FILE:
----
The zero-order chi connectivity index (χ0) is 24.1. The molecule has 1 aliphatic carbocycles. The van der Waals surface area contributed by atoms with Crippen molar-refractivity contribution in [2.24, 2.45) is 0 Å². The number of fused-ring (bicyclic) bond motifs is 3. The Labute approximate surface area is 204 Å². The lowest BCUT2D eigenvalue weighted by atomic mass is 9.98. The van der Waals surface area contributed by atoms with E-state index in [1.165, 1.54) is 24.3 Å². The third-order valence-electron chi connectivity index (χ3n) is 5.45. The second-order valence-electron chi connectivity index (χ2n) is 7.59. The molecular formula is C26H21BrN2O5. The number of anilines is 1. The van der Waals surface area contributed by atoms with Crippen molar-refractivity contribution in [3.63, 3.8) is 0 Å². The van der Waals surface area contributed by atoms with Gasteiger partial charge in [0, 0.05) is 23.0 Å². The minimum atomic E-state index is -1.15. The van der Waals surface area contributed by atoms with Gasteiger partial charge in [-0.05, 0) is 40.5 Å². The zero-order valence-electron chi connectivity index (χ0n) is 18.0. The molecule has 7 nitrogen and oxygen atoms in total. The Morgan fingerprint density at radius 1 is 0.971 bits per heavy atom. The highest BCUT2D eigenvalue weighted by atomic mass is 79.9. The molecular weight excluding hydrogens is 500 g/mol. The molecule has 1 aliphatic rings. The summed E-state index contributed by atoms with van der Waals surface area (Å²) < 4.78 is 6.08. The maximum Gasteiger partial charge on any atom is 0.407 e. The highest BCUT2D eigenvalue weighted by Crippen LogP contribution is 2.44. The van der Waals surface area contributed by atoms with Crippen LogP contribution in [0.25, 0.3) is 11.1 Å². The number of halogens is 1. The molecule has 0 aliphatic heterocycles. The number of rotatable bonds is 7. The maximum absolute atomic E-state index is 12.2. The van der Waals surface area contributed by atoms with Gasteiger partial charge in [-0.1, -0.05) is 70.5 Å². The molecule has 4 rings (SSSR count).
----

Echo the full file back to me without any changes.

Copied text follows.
The zero-order chi connectivity index (χ0) is 24.1. The molecule has 1 aliphatic carbocycles. The van der Waals surface area contributed by atoms with Crippen molar-refractivity contribution in [2.24, 2.45) is 0 Å². The number of fused-ring (bicyclic) bond motifs is 3. The Labute approximate surface area is 204 Å². The lowest BCUT2D eigenvalue weighted by atomic mass is 9.98. The van der Waals surface area contributed by atoms with E-state index in [1.165, 1.54) is 24.3 Å². The third-order valence-electron chi connectivity index (χ3n) is 5.45. The second-order valence-electron chi connectivity index (χ2n) is 7.59. The molecular formula is C26H21BrN2O5. The number of anilines is 1. The van der Waals surface area contributed by atoms with Crippen molar-refractivity contribution in [3.63, 3.8) is 0 Å². The van der Waals surface area contributed by atoms with Gasteiger partial charge in [0, 0.05) is 23.0 Å². The minimum atomic E-state index is -1.15. The van der Waals surface area contributed by atoms with Gasteiger partial charge in [-0.05, 0) is 40.5 Å². The zero-order valence-electron chi connectivity index (χ0n) is 18.0. The molecule has 7 nitrogen and oxygen atoms in total. The Morgan fingerprint density at radius 1 is 0.971 bits per heavy atom. The highest BCUT2D eigenvalue weighted by atomic mass is 79.9. The molecular weight excluding hydrogens is 500 g/mol. The molecule has 1 aliphatic rings. The summed E-state index contributed by atoms with van der Waals surface area (Å²) < 4.78 is 6.08. The maximum Gasteiger partial charge on any atom is 0.407 e. The highest BCUT2D eigenvalue weighted by Crippen LogP contribution is 2.44. The van der Waals surface area contributed by atoms with Crippen LogP contribution in [0.25, 0.3) is 11.1 Å². The number of halogens is 1. The molecule has 0 aliphatic heterocycles. The number of rotatable bonds is 7. The maximum absolute atomic E-state index is 12.2. The van der Waals surface area contributed by atoms with Gasteiger partial charge in [-0.1, -0.05) is 70.5 Å². The molecule has 4 rings (SSSR count).